LONDON’S cheapest flat is on the market for a rock-bottom price – but there’s a huge catch.
The one-bed property in Leyton, East London will go under the hammer with a starting point of £20,000 next week.
London’s cheapest flat is on the market for an unbelievably low price – but there’s a catchCredit: Rightmove
The home is completely run-down inside, with stained and damaged walls – and there’s an even bigger problem to worry about tooCredit: Rightmove
It lies just a short walk from Lea Bridge Station, while there are schools, supermarkets and parks on the doorstep.
But bargain hunters are cautioned to read the small-print carefully before making their offer.
That’s because there’s just over 12 months remaining of its 60-year lease.
No information is provided on what will happen to the flat after the expiration date. The ad reads: “Held on a lease for a term of 60 years from November 29 1963 at a ground rent of £175 per annum.”
Under the law, if the lease is not renewed, the property reverts to the ownership of the freeholder.
There’s no guarantee the lease can be extended with such little time remaining – and even if it can, it will cost tens of thousands of pounds to do.
As if the possibility of losing the property next November wasn’t enough, a huge amount of cash must also be spent inside to bring the home up to scratch.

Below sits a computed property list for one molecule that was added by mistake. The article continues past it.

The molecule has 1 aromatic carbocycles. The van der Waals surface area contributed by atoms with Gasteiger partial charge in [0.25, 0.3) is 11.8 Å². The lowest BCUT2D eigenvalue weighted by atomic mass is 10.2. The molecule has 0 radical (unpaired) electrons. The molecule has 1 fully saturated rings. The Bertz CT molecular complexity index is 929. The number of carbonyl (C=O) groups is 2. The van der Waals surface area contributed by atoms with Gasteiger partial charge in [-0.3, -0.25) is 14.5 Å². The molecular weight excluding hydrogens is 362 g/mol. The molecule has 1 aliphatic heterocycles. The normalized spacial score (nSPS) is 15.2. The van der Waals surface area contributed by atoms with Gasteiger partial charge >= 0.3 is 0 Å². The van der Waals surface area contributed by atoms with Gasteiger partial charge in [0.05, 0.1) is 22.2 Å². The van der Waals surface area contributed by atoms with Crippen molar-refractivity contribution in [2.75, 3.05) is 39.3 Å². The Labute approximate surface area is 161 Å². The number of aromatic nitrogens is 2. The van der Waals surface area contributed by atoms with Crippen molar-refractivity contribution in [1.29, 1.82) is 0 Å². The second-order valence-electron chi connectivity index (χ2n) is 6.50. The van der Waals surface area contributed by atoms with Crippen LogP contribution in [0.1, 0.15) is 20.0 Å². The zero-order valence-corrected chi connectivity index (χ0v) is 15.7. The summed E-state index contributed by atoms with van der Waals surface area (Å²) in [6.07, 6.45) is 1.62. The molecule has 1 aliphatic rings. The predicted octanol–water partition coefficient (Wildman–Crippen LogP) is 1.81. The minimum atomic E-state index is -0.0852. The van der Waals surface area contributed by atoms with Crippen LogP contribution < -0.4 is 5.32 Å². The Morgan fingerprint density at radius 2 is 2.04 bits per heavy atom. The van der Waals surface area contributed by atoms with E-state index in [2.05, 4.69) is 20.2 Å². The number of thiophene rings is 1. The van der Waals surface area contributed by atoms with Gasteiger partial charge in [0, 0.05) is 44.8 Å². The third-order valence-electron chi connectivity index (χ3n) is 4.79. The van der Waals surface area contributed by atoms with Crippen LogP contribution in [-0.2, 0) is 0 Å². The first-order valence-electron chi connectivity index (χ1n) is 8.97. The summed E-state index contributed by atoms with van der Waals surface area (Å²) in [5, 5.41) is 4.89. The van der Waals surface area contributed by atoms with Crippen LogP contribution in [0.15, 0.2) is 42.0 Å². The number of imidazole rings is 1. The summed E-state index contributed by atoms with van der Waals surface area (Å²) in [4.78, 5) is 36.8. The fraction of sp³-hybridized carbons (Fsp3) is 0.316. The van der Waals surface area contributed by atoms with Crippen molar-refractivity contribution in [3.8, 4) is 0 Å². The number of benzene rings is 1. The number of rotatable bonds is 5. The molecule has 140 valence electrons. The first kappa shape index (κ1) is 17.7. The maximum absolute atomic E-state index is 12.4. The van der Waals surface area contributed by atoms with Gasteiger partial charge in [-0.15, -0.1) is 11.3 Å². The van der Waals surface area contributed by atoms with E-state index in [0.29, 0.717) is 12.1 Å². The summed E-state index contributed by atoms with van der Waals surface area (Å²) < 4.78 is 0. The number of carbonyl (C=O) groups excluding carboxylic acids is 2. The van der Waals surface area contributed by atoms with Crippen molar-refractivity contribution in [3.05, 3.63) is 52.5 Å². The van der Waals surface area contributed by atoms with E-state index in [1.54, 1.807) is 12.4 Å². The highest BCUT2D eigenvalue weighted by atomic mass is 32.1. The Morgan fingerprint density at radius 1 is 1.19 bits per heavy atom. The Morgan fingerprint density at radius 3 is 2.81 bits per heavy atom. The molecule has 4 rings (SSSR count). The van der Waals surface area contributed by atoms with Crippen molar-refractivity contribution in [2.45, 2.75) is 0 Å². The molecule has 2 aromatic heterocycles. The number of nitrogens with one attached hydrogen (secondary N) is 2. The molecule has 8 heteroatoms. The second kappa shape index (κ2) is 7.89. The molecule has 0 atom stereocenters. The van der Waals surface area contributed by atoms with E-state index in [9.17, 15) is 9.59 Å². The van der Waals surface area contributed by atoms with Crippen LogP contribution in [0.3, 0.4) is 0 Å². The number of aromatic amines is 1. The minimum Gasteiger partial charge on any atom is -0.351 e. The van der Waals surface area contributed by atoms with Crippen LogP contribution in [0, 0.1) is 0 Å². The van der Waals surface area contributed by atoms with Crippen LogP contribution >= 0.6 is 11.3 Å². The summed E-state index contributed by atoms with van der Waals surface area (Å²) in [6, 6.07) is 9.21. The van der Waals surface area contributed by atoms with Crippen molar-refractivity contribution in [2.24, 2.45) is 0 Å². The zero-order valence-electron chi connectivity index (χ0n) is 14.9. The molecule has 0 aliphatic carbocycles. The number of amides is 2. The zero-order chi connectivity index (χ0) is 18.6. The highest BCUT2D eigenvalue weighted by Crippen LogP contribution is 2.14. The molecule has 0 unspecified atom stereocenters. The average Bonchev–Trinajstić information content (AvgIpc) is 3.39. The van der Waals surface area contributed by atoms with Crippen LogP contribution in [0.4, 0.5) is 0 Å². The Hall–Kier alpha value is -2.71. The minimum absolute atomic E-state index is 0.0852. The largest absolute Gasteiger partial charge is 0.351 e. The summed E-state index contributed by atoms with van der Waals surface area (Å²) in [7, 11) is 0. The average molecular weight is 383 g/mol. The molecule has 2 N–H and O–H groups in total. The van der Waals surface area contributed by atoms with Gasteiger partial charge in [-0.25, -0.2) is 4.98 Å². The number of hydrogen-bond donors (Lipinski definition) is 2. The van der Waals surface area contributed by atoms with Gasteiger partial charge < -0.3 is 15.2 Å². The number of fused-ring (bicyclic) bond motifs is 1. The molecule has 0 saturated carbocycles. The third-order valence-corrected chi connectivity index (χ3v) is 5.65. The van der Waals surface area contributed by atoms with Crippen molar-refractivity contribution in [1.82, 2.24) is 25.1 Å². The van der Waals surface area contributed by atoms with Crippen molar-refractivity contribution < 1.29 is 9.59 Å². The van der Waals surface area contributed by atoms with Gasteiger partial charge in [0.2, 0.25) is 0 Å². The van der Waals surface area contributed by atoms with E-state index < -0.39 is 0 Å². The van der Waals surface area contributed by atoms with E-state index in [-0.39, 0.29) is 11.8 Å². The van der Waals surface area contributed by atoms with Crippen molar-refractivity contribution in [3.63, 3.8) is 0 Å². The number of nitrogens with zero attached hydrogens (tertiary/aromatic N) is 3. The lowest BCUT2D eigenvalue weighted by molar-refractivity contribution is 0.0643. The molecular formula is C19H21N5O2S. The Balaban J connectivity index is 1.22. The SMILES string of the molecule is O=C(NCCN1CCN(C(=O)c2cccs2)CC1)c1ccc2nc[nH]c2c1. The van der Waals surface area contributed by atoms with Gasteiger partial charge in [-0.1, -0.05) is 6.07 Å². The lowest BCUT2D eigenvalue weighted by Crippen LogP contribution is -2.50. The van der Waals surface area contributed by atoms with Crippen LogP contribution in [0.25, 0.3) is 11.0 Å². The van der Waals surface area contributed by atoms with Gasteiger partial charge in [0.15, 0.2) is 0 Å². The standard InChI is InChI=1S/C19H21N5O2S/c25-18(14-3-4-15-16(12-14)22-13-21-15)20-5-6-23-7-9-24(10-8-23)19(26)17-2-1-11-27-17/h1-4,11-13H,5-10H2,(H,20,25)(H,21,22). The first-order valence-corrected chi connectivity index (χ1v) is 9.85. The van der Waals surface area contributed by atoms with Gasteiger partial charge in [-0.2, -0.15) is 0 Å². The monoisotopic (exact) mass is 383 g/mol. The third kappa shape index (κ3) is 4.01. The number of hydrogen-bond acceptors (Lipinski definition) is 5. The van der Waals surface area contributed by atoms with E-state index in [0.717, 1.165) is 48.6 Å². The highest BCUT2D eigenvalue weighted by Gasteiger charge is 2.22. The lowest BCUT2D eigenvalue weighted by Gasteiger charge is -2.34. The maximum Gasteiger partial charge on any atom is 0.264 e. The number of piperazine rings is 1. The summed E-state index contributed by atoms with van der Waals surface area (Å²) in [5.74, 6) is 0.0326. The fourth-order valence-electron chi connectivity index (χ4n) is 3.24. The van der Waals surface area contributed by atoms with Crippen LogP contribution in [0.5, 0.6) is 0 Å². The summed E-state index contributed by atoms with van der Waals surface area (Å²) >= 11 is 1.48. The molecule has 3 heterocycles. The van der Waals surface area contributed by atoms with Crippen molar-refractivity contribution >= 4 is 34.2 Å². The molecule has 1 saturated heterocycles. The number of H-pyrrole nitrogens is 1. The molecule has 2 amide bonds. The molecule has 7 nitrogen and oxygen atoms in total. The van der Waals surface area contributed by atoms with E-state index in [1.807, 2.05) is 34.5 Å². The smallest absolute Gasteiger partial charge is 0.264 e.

The flat is in a state of complete disrepair inside – and will need a complete overhaul before the new owner can move in.
In the living room, the wallpaper has been stained deep yellow – with only a white space where a mirror once hung showing the original colour.
An old-fashioned electric fireplace stands against the wall, while the dirty grey floor is covered with debris.
Cupboard doors in the kitchen have been partially torn from their hinges, and the textured wallpaper has started peeling away.
In the bedroom, part of the ceiling has fallen in.
Despite that, the rooms are good-sized and light pours in through huge windows.
Agents at Barnard Marcus said there’s much to recommend the property, including its transport links and the “extensive range of shops, bars and restaurants” nearby.
“Recreational pursuits can be found locally at the open spaces of Queen Elizabeth Olympic Park and Hackney Marshes,” they said.
A number of cheap and quirky homes are currently on the market – including an underground nuclear bunker built during WW2.
The safety unit, located five metres under the ground, was built in 1961 in Brundall, Norfolk.
A five-bed family home in Newcastle is available for just £90,000, but it needs plenty of work.
And a two-bed terraced home in Rochdale is priced at £100,000.
However, it’s just half the size of a normal property.
The home is so slim, passers-by may even miss it when walking past.
Just over a year remains on the leaseholdCredit: Rightmove
It means the new owner faces a huge gambleCredit: Rightmove